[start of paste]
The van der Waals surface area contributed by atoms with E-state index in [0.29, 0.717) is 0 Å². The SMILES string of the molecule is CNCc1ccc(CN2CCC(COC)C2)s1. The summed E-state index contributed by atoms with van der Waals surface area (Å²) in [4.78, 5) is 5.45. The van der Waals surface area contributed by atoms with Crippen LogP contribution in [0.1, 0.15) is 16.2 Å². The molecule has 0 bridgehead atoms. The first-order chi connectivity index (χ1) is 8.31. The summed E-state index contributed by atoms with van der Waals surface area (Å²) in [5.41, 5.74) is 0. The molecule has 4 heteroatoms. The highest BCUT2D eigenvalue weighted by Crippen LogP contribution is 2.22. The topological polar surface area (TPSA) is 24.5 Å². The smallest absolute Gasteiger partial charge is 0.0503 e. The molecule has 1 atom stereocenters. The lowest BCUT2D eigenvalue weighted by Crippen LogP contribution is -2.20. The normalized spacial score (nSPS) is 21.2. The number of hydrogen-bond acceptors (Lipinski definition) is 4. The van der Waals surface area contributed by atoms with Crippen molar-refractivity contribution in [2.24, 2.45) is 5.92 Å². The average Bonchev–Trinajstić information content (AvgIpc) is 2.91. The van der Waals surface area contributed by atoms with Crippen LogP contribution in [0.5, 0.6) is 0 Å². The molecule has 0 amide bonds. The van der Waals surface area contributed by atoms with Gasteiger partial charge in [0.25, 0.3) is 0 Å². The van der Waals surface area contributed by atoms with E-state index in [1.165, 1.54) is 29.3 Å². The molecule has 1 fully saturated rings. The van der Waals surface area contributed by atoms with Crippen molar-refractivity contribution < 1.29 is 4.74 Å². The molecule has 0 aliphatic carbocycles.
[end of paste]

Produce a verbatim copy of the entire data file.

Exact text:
The van der Waals surface area contributed by atoms with E-state index in [0.29, 0.717) is 0 Å². The SMILES string of the molecule is CNCc1ccc(CN2CCC(COC)C2)s1. The summed E-state index contributed by atoms with van der Waals surface area (Å²) in [4.78, 5) is 5.45. The van der Waals surface area contributed by atoms with Crippen LogP contribution in [0.1, 0.15) is 16.2 Å². The molecule has 0 bridgehead atoms. The first-order chi connectivity index (χ1) is 8.31. The summed E-state index contributed by atoms with van der Waals surface area (Å²) in [5.41, 5.74) is 0. The molecule has 4 heteroatoms. The highest BCUT2D eigenvalue weighted by Crippen LogP contribution is 2.22. The topological polar surface area (TPSA) is 24.5 Å². The smallest absolute Gasteiger partial charge is 0.0503 e. The molecule has 1 atom stereocenters. The lowest BCUT2D eigenvalue weighted by Crippen LogP contribution is -2.20. The normalized spacial score (nSPS) is 21.2. The number of hydrogen-bond acceptors (Lipinski definition) is 4. The van der Waals surface area contributed by atoms with Crippen molar-refractivity contribution in [2.24, 2.45) is 5.92 Å². The average Bonchev–Trinajstić information content (AvgIpc) is 2.91. The van der Waals surface area contributed by atoms with Crippen LogP contribution in [0.5, 0.6) is 0 Å². The molecule has 0 amide bonds. The van der Waals surface area contributed by atoms with Gasteiger partial charge in [0.25, 0.3) is 0 Å². The van der Waals surface area contributed by atoms with E-state index in [1.165, 1.54) is 29.3 Å². The molecule has 1 fully saturated rings. The van der Waals surface area contributed by atoms with Crippen molar-refractivity contribution < 1.29 is 4.74 Å². The molecule has 0 aliphatic carbocycles.